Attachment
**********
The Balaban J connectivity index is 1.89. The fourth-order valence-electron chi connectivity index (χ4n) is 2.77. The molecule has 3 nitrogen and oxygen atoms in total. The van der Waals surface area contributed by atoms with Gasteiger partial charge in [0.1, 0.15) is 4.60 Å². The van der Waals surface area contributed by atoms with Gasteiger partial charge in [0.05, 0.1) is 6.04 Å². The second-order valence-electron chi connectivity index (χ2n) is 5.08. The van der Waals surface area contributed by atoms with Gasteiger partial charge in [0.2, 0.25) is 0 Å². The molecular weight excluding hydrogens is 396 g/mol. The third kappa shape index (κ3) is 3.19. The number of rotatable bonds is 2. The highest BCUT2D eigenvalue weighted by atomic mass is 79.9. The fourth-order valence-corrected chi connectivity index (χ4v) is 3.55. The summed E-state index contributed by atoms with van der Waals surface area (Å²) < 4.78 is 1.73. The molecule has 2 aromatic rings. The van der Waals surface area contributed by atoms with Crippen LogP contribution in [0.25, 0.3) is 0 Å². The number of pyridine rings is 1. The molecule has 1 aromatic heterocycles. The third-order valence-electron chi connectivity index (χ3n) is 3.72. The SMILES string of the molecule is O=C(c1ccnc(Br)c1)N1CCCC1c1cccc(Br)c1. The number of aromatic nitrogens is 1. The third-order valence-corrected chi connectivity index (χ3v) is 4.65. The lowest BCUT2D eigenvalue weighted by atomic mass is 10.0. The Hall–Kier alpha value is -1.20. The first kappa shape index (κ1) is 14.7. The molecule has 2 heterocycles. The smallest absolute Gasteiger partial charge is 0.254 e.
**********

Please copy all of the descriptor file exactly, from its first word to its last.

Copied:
The Balaban J connectivity index is 1.89. The fourth-order valence-electron chi connectivity index (χ4n) is 2.77. The molecule has 3 nitrogen and oxygen atoms in total. The van der Waals surface area contributed by atoms with Gasteiger partial charge in [0.1, 0.15) is 4.60 Å². The van der Waals surface area contributed by atoms with Gasteiger partial charge in [0.05, 0.1) is 6.04 Å². The second-order valence-electron chi connectivity index (χ2n) is 5.08. The van der Waals surface area contributed by atoms with Gasteiger partial charge in [0.2, 0.25) is 0 Å². The molecular weight excluding hydrogens is 396 g/mol. The third kappa shape index (κ3) is 3.19. The number of rotatable bonds is 2. The highest BCUT2D eigenvalue weighted by atomic mass is 79.9. The fourth-order valence-corrected chi connectivity index (χ4v) is 3.55. The summed E-state index contributed by atoms with van der Waals surface area (Å²) < 4.78 is 1.73. The molecule has 2 aromatic rings. The van der Waals surface area contributed by atoms with Crippen LogP contribution in [0.25, 0.3) is 0 Å². The number of pyridine rings is 1. The molecule has 1 aromatic heterocycles. The third-order valence-electron chi connectivity index (χ3n) is 3.72. The SMILES string of the molecule is O=C(c1ccnc(Br)c1)N1CCCC1c1cccc(Br)c1. The number of aromatic nitrogens is 1. The third-order valence-corrected chi connectivity index (χ3v) is 4.65. The lowest BCUT2D eigenvalue weighted by atomic mass is 10.0. The Hall–Kier alpha value is -1.20. The first kappa shape index (κ1) is 14.7. The molecule has 2 heterocycles. The smallest absolute Gasteiger partial charge is 0.254 e.